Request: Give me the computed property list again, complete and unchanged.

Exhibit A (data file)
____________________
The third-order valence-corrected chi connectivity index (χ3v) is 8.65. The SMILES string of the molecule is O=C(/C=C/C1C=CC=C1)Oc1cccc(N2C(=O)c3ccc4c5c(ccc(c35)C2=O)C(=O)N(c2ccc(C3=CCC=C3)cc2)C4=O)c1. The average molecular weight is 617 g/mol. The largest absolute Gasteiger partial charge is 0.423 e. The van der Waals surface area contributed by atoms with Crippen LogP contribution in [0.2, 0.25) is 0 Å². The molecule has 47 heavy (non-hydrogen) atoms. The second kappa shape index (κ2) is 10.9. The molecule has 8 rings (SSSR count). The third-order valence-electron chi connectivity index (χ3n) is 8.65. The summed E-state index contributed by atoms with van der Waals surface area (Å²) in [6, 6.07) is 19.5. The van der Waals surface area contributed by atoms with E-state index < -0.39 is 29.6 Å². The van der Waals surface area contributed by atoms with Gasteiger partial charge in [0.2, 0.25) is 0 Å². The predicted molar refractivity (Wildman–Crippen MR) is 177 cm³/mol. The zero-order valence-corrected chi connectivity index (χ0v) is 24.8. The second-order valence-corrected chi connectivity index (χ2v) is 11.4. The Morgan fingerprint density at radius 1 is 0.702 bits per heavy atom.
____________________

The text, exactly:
The third-order valence-corrected chi connectivity index (χ3v) is 8.65. The SMILES string of the molecule is O=C(/C=C/C1C=CC=C1)Oc1cccc(N2C(=O)c3ccc4c5c(ccc(c35)C2=O)C(=O)N(c2ccc(C3=CCC=C3)cc2)C4=O)c1. The average molecular weight is 617 g/mol. The largest absolute Gasteiger partial charge is 0.423 e. The van der Waals surface area contributed by atoms with Crippen LogP contribution in [0.2, 0.25) is 0 Å². The molecule has 47 heavy (non-hydrogen) atoms. The second kappa shape index (κ2) is 10.9. The molecule has 8 rings (SSSR count). The third-order valence-electron chi connectivity index (χ3n) is 8.65. The summed E-state index contributed by atoms with van der Waals surface area (Å²) in [6, 6.07) is 19.5. The van der Waals surface area contributed by atoms with E-state index < -0.39 is 29.6 Å². The van der Waals surface area contributed by atoms with Gasteiger partial charge in [0.2, 0.25) is 0 Å². The predicted molar refractivity (Wildman–Crippen MR) is 177 cm³/mol. The zero-order valence-corrected chi connectivity index (χ0v) is 24.8. The second-order valence-corrected chi connectivity index (χ2v) is 11.4. The Morgan fingerprint density at radius 1 is 0.702 bits per heavy atom.